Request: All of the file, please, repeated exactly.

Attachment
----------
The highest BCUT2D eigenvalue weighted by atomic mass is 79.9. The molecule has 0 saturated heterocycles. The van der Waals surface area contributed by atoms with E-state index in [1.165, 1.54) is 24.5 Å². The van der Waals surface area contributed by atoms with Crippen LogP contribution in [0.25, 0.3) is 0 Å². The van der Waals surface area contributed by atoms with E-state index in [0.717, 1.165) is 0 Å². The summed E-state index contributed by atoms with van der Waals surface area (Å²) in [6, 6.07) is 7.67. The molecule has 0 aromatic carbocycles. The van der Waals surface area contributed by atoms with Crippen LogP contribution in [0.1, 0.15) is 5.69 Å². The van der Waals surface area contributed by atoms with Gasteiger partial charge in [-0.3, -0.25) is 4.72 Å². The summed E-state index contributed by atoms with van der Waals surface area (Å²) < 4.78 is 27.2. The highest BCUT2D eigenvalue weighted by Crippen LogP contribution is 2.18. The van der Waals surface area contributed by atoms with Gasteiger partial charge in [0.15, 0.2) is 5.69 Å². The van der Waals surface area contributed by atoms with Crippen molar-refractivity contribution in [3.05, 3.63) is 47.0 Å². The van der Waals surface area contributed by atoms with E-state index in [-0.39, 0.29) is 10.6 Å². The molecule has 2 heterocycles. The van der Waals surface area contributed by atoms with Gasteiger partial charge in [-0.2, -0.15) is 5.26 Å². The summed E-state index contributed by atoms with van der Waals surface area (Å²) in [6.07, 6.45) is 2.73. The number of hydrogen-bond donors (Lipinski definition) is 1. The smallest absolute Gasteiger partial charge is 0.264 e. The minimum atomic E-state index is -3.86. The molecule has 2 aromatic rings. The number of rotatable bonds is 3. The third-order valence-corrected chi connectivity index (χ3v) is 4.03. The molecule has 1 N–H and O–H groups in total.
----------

The highest BCUT2D eigenvalue weighted by atomic mass is 79.9. The molecule has 0 saturated heterocycles. The van der Waals surface area contributed by atoms with E-state index in [1.165, 1.54) is 24.5 Å². The van der Waals surface area contributed by atoms with Crippen LogP contribution in [0.25, 0.3) is 0 Å². The van der Waals surface area contributed by atoms with E-state index in [0.717, 1.165) is 0 Å². The summed E-state index contributed by atoms with van der Waals surface area (Å²) in [6, 6.07) is 7.67. The molecule has 0 aromatic carbocycles. The van der Waals surface area contributed by atoms with Crippen LogP contribution in [0.1, 0.15) is 5.69 Å². The van der Waals surface area contributed by atoms with Gasteiger partial charge in [-0.3, -0.25) is 4.72 Å². The summed E-state index contributed by atoms with van der Waals surface area (Å²) < 4.78 is 27.2. The highest BCUT2D eigenvalue weighted by Crippen LogP contribution is 2.18. The van der Waals surface area contributed by atoms with Gasteiger partial charge in [0.15, 0.2) is 5.69 Å². The van der Waals surface area contributed by atoms with Crippen molar-refractivity contribution in [3.05, 3.63) is 47.0 Å². The van der Waals surface area contributed by atoms with E-state index in [-0.39, 0.29) is 10.6 Å². The molecule has 2 heterocycles. The van der Waals surface area contributed by atoms with Gasteiger partial charge in [-0.2, -0.15) is 5.26 Å². The summed E-state index contributed by atoms with van der Waals surface area (Å²) in [6.07, 6.45) is 2.73. The number of hydrogen-bond donors (Lipinski definition) is 1. The smallest absolute Gasteiger partial charge is 0.264 e. The minimum atomic E-state index is -3.86. The molecule has 2 aromatic rings. The number of rotatable bonds is 3. The third-order valence-corrected chi connectivity index (χ3v) is 4.03. The molecule has 1 N–H and O–H groups in total.